Trib Total Media TV writer Rob Owen offers a viewing tip for the coming week.
Although Amazon Prime Video’s crime drama “Bosch” ended its seven-season run in June 2021, the story of Harry Bosch (Titus Welliver) continues in the sequel series, “Bosch: Legacy,” premiering Friday on Amazon Freevee, formerly IMDb TV, the free, ad-supported streaming service available via smart TVs, Roku, FireTV or Chromecast streaming devices.
After turning in his badge and leaving the LAPD, Bosch is now a private investigator working with onetime rival Money Chandler (Mimi Rogers) while Bosch’s daughter, Maddie (Madison Lintz), follows in her father’s footsteps and has become a rookie cop.
“Bosch: Legacy” opens with a “previously on drawn” drawn entirely from the original “Bosch” series, which is conveniently available in its entirety on Amazon Freevee.
So, why not make another season of “Bosch” that incorporates Bosch’s new career? Why create a whole new show and change platforms?
TV shows get more expensive the older they get. By creating a new series instead of a new season, some costs can be reset. The show also trimmed some secondary cast members while the story still (mostly) follows the template created by author Michael Connelly in his “Bosch” books.
Executive producer Henrik Bastin, who has been with the original “Bosch” since its inception, said it was a joint decision between the show’s producers and Amazon Prime Video executives to bring the original “Bosch” to a close. Then, execs from sister company Amazon Freevee expressed interest in the sequel series.
“Can we make a show that is different enough to feel that it’s justified? To not just be a second version of ‘Bosch,’ but inventing new storylines and tonality and stuff like that? ” Bastin said in a phone interview last month. “And we just felt like, yes, we can do this and we want to do this.”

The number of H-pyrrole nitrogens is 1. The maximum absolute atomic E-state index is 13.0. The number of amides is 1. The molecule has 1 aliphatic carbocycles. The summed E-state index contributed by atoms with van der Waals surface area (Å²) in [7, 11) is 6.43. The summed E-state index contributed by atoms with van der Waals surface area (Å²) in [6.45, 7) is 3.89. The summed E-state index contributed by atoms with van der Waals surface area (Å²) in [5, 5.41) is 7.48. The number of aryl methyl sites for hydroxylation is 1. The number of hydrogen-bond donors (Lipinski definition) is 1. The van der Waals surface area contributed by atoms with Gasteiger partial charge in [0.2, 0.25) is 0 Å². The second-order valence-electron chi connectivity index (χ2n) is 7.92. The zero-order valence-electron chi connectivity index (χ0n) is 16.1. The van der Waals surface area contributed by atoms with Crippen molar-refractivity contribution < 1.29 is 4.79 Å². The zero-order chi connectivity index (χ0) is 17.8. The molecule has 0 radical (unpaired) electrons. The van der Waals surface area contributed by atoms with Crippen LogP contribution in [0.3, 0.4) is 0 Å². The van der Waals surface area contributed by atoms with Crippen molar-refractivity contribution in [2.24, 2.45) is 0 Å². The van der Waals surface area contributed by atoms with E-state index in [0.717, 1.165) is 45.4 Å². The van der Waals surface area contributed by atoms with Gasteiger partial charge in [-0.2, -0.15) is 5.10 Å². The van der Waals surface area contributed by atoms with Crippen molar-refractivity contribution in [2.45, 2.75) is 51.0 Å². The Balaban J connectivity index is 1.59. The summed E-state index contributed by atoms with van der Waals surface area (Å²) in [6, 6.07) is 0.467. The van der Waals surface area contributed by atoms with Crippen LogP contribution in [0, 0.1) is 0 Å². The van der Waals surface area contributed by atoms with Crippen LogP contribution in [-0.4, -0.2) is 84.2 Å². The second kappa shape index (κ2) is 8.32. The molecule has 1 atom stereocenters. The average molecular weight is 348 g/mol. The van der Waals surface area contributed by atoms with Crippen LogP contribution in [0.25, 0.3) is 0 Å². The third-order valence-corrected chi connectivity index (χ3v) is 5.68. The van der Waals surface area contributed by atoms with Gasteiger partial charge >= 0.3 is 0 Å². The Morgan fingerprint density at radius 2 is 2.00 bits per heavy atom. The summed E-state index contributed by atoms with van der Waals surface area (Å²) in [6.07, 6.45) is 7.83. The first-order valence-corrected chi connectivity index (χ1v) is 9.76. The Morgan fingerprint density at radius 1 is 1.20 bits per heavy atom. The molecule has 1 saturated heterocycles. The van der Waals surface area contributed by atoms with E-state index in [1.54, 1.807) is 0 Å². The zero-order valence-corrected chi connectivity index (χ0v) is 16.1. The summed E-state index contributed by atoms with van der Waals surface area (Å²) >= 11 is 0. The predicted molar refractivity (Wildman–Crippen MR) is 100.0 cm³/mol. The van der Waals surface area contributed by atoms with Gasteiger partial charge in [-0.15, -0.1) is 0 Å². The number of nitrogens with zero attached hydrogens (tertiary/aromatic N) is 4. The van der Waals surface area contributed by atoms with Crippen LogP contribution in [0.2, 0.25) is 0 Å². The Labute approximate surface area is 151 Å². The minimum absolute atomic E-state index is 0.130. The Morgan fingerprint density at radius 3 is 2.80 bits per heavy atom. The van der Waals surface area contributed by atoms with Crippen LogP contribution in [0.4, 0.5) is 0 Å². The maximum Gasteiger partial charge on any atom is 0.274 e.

If “Bosch” grew into an ensemble with Welliver as the definitive lead of the series at its outset, “Bosch: Legacy” is more of a three-hander, Bastin said, giving equal weight to Bosch’s, Money’s and Maddie’s stories.
“That, structurally, is different,” Bastin said. “It’s also a slightly different Harry Bosch. This is a man who has lived his entire life in very structured environments. Now, he’s retired, and I think anyone who is highly invested in your job, and you quit, that puts you in a place of suspended animation. He’s like, ‘What am I going to do with my life?’ But at the same time, I think anyone who has been a fan of the series is going to embrace this. It’s really the (‘Bosch’) DNA from the get-go. ”
One significant change in “Bosch: Legacy” is that following an earthquake, Harry’s Los Angeles hillside home becomes unlivable.
“We actually talked about, we need to change something, otherwise it’s just gonna feel like the second ‘Bosch,'” Bastin said. “Bosch’s house is so intimately connected to him. … Let’s shake things up. If you lose that place that is so significant for him, it’s something that, again, changes his life. It’s where he retreats, where he feels safe. But he hasn’t given up on the house, so we’ll see if he returns. “
Perhaps the character who sees the biggest change from “Bosch” to “Bosch: Legacy” is Maddie.
“I’ve gained, like, about 20 pounds of muscle, so that’s the biggest change there,” Lintz said in an April phone interview. “In the old version (of the show), I never got to do any of the action. This year, I think I got the short end of the stick when it comes to this physical stuff: a lot of night shoots, a lot of running. ”
Lintz said in “Bsoch: Legacy,” Maddie and her father are on more equal footing even though she still goes to him for counsel.
“But she does it in a way that won’t make him worried about her,” Lintz said, “which is what he did (with her) for every single season of the original series.”